Internet news/analysis in brief

by: David Jackson

  • Yahoo donates to Wikipedia. Jimmy Wales, founder of Wikipedia and president of the Wikimedia Foundation, writes: "Our growth in web traffic continues to be staggering, doubling every few months. Yahoo's generous donation to our cause in the form of servers, hosting and bandwidth will have a huge impact on our ability to get our message of sharing knowledge out to the world. Yahoo's donation is purely charitable in nature with no requirements for us to show advertising, and no ownership or control of our work by Yahoo of any kind... As our relationship with Yahoo has grown over the past year, we began to talk about other ways that Yahoo could help us... As we have grown it has become apparent that we can better serve our visitors by adding data centers around the world." Comment: Yahoo (ticker: YHOO), Google (ticker: GOOG) and Gurunet (ticker: GRU) all use free content from Wikipedia for search. From Yahoo's perspective, it makes sense to strengthen and work closely with Wikipedia.
  • ...and Microsoft imitates Wikipedia. MIcrosoft (ticker: MSFT) now allows user editing of Encarta. Jimmy Wales wails: "Hmm, now people have a choice. They can donate their time and energy to a nonprofit effort to make the world a better place by giving away an encyclopedia under a free license. Or they can go to work for free, enriching Microsoft."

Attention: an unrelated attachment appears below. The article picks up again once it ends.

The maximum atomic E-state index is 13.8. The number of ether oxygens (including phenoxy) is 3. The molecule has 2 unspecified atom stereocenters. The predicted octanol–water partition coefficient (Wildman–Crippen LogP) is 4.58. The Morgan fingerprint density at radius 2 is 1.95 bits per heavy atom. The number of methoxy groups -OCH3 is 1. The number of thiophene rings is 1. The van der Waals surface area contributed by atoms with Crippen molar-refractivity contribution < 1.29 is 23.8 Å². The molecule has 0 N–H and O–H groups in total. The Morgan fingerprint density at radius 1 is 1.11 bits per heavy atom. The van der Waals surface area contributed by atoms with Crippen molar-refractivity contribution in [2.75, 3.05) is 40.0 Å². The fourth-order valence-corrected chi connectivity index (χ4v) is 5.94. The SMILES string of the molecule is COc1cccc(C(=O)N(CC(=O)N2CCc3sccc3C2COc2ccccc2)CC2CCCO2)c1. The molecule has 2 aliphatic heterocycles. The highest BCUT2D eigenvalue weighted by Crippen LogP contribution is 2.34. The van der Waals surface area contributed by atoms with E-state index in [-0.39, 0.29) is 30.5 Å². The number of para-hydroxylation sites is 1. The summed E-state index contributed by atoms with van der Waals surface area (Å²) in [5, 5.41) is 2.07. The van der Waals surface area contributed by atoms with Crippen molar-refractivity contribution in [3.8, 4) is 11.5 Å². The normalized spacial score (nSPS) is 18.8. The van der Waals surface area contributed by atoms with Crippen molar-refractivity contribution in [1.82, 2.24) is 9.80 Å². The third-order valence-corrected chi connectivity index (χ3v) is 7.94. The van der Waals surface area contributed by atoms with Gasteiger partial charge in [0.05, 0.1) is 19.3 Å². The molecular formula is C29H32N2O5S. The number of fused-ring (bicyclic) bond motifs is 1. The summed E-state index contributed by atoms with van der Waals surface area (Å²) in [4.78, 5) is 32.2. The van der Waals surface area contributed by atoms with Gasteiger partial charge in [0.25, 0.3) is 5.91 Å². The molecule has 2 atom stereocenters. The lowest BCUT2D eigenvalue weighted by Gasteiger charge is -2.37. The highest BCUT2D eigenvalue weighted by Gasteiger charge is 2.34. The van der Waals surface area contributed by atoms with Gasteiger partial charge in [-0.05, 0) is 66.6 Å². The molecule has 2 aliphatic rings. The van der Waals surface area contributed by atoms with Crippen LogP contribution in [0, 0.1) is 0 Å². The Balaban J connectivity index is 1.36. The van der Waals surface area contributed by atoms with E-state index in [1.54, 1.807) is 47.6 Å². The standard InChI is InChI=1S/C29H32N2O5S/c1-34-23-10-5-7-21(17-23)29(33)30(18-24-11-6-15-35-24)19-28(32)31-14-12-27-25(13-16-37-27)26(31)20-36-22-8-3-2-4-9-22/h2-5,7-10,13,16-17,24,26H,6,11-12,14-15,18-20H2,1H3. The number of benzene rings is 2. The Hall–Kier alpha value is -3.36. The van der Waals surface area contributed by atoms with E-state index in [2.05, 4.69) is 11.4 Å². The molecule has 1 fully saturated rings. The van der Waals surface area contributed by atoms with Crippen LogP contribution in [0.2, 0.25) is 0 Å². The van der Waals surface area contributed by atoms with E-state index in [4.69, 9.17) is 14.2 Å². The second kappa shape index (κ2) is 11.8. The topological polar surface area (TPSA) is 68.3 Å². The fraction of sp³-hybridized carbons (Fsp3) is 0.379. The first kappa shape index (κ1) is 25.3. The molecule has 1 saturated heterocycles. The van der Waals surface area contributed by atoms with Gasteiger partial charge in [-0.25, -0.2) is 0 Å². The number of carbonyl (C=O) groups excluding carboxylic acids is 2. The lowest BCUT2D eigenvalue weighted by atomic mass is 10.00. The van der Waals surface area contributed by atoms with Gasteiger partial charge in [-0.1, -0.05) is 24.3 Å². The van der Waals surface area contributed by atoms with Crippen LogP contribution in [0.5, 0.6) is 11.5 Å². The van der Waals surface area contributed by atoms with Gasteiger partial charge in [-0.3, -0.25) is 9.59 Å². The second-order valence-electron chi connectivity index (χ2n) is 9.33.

• delisting. received a de-listing notice from the Nasdaq for failing to file its annual report on time, and now trades under the ticker RCOME versus RCOM previously.
  • Chinese Internet advertising growth. Internet advertising revenue increased 75.9% in 2004, reaching $230 million. Revenues are projected to continue rising through 2005 and 2006. Advertising has become the main source of revenue for Internet media, such as (ticker: SINA). Sina reports that automobiles and real estate are two rapidly growing advertising sectors. (From The China Stock Blog)
  • More on Amazon's (ticker: AMZN) purchase of Booksurge. The ePublishing Blog comments: "It... sounds like more corporate behemouths are sniffing around the POD [print-on-demand] marketplace. The thing is none of this is new: iPublish, iUniverse, XLibris are all left over from the last Internet bubble... The problem I see is that most of these old guard POD publishers are really just a new twist on vanity publishing. While that may be a successful business model for the publisher, I do not think it is very good for the authors. Newer outfits like and Cafe Press, which work on more of a commission model seem like a better choice for authors. Because these companies do not take the author's money up front they have a greater stake in promoting their catalog and in seeing that their authors have a chance to succeed." Comment: If Amazon integrates Booksurge's offerings into its database and book suggestions, isn't that all the promotion an author could wish for?
  • Postage increase impact on NFLX? The Media Stock Blog estimates that the proposed rise in postage rates will increase Netflix' (ticker: NFLX) costs by $10.8 million annually.